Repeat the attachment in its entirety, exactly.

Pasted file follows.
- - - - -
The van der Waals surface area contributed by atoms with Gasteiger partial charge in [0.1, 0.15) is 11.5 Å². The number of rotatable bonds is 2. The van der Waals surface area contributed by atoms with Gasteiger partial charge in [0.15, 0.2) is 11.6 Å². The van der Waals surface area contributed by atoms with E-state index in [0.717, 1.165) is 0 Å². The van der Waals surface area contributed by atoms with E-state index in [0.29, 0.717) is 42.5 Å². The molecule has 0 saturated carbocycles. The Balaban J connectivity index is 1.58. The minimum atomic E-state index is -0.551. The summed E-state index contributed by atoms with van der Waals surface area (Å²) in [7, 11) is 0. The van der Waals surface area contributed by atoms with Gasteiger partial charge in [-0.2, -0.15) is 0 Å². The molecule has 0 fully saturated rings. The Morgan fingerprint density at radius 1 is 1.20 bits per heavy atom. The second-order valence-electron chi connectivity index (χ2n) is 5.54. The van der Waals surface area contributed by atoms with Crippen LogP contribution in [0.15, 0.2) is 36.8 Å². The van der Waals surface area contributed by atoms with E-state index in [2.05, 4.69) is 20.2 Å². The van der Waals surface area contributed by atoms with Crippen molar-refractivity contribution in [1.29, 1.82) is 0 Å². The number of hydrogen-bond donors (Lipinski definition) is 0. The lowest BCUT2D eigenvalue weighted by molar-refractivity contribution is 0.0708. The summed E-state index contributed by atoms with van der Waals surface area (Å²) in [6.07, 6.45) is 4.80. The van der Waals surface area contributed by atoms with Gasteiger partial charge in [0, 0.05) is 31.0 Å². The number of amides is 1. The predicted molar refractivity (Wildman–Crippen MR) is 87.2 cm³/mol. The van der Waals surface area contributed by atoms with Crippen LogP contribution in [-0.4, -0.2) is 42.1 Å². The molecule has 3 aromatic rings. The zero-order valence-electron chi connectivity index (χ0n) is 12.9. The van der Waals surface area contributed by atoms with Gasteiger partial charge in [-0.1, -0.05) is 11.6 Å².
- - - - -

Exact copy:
The van der Waals surface area contributed by atoms with Gasteiger partial charge in [0.1, 0.15) is 11.5 Å². The number of rotatable bonds is 2. The van der Waals surface area contributed by atoms with Gasteiger partial charge in [0.15, 0.2) is 11.6 Å². The van der Waals surface area contributed by atoms with E-state index in [0.717, 1.165) is 0 Å². The van der Waals surface area contributed by atoms with E-state index in [0.29, 0.717) is 42.5 Å². The molecule has 0 saturated carbocycles. The Balaban J connectivity index is 1.58. The minimum atomic E-state index is -0.551. The summed E-state index contributed by atoms with van der Waals surface area (Å²) in [7, 11) is 0. The van der Waals surface area contributed by atoms with Gasteiger partial charge in [-0.2, -0.15) is 0 Å². The molecule has 0 fully saturated rings. The Morgan fingerprint density at radius 1 is 1.20 bits per heavy atom. The second-order valence-electron chi connectivity index (χ2n) is 5.54. The van der Waals surface area contributed by atoms with Crippen LogP contribution in [0.15, 0.2) is 36.8 Å². The van der Waals surface area contributed by atoms with E-state index in [2.05, 4.69) is 20.2 Å². The van der Waals surface area contributed by atoms with Crippen molar-refractivity contribution in [1.29, 1.82) is 0 Å². The number of hydrogen-bond donors (Lipinski definition) is 0. The lowest BCUT2D eigenvalue weighted by molar-refractivity contribution is 0.0708. The summed E-state index contributed by atoms with van der Waals surface area (Å²) in [6.07, 6.45) is 4.80. The van der Waals surface area contributed by atoms with Gasteiger partial charge in [0, 0.05) is 31.0 Å². The number of amides is 1. The predicted molar refractivity (Wildman–Crippen MR) is 87.2 cm³/mol. The van der Waals surface area contributed by atoms with Crippen LogP contribution in [-0.4, -0.2) is 42.1 Å². The molecule has 3 aromatic rings. The zero-order valence-electron chi connectivity index (χ0n) is 12.9. The van der Waals surface area contributed by atoms with Gasteiger partial charge in [-0.1, -0.05) is 11.6 Å².